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Headed for Nomini Creek at oh-dark thirty this morning, arriving at about 8 a.m. Launched and headed for the Route 202 bridge. Found the water very muddy and the water temp at 46 degrees. Incoming tide and flat calm. Pulled out our striper topwater baits and started casting. After covering all of my usual striper haunts with topwaters and getting nothing in return, we switched to Rat-L-Traps, bucktails, Sassy Shads and Rebel Fastrac minnows. Nada, Zilch, nothing!
Could not find any bait near the bridge, on the wood pilings nearby or on the points. Decided to head upstream to the Route 203 bridge. Repeated the first scenario with the same results. Continued upstream to a rip that normally produces. Nothing!
Decided to head to the back end of the creek and fish for bass/pickerel/perch until the tide started running out good. On the way back, I noted that the water was very low for it being almost high tide. Once in the back end, it got even scarier. It appeared that the tide was at dead low, even though we knew it was coming in for another hour. We fished the area thoroughly with various baits with no success. While paralleling the pickerel week banks, a bedraggled critter swam out of the marsh grass right beside the boat. It looked like it had really been put through the mill. We attempted to guess what kind of critter it was, pretty much agreeing that it was too ugly to be a beaver. It must be a muskrat, but it was awfully big for a muskrat. Must be a nutria. The animal continued moving very slowly, just in front of the boat. It zig-zagged until I moved forward, then it moved forward and started zig-zagging again. I finally decided that it was trying to lead us away from it's lair. Sure enough, once we got about 100 yards from the initial contact point, we heard and saw a tremendous tail slap and we got our answer. This was the ugliest beaver either of us had ever seen. I mentioned to "Moose", my partner, my theory about the beaver and we both looked behind the boat. There, swimming quickly back to the origin, was our ugly beaver.
We continued fishing the creek until just after high tide, when we figured out that the prevailing wind was holding the tide out and the high tide was about two feet lower than normal. This meant that the outgoing tide was going to go out in a hurry since the wind was helping it. We decided to get out of the area before we got stranded. (There ain't no Boat US Towboats in this creek).
Headed back down to the Route 203 Bridge, fishing it thoroughly with no success. Headed to a dock and a bunch of old pilings where I have caught yellow perch and bass in the past. We worked the pilings good with spinnerbaits, crankbaits and shakey heads. No luck. We worked the dock pilings with shakey heads, while the tide swirled hard against them. We each cast up to shore on the downtide side of the dock and brought our baits back very slowly. We were basically dead-sticking them, when Moose noted that his line was moving. He set the hook and a good bass rolled on the surface. I asked if he wanted the net and at that moment, I felt a tap. I set the hook and the twin to his fish rolled on the surface. Both of us fought our fish and lipped them beside the boat.
When we held them up, we noted that they each would have gone well over four pounds. A beautiful pair of healthy bass. After taking pictures, we released the fish to grow and fight again. After catching these bass, we were in no hurry to leave the area. We continued to pound the available cover for the next hour without success.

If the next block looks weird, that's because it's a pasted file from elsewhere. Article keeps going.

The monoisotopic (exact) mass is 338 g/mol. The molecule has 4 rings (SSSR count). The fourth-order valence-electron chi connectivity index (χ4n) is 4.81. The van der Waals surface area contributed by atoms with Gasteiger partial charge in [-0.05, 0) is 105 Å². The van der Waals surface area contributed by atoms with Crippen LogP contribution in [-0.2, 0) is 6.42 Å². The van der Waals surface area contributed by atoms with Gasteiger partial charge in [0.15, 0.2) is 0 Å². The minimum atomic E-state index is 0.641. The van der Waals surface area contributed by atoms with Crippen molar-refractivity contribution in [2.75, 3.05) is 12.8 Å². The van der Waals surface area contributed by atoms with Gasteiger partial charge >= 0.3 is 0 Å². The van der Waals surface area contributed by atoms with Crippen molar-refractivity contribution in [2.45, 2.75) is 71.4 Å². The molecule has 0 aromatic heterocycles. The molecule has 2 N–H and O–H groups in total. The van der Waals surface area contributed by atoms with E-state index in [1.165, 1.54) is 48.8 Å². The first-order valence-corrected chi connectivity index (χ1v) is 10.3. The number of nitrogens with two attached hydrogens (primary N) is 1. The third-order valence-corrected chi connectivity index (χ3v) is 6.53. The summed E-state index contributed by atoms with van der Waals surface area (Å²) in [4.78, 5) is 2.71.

We finally had to come to the conclusion that there were only two bass there and headed back down to the Route 202 Bridge. Once again, we tried a full range of striper baits and could not get a bite of any kind anywhere in the area. After spending about two hours casting the entire area, we decided that there were no stripers there and opted for head out of the creek, into the Potomac River. On the way out of the bay, there is a long riprap point which had a serious rip around it. We worked this rip for about an hour with Rat-L-Traps, bucktails and Sassy Shads without success.
While working the rip, we had the occasion to talk with anglers on six different boats coming back into the creek from the river. From information received, it appeared that there were no stripers in the river at all today. Nobody on any of the six boats had caught so much as a minnow-sized striper, despite all manner of gear and bait.
As the sun was rapidly heading toward the horizon, we decided to call it a day and headed back to the ramp. The weather was beautiful. The scenery was gorgeous. The company was excellent. And we each caught fish. What more can we ask of a fishing trip?
Pix may be seen at: http://www.webhosting-123.com/nhbaphoto … amp;page=1
So....who is Moose? Reminds me of the guy Carl once fished with, Earl was his name.
Thanks for a great report...I wish I would have been there!
Greg "Moose" Cronin was one of my first clients when I started guiding back in 1980. In fact, I used his picture on my Guide Brochure. Over the years, we have fished at least 100 times all over the east coast, bluefish in the chum lines, to gizzard shad at Blue Plains, to crappie at Lake Anna, to walleye at Lake Abel, to largemouth at Lake Jordan, NC and Santee Cooper, SC, to all manner of fish at Dragon Run.
Moose just loves to be outdoors. Fishing is an added benefit. He ran a kid's camp for over 25 years, is a director of the American Camp Directors Association and runs his own consulting business. Just a super guy to have on the boat.
Three creams in your coffee water it looks like. Those convict bass get strange in muddy water for sure.
Good report thanks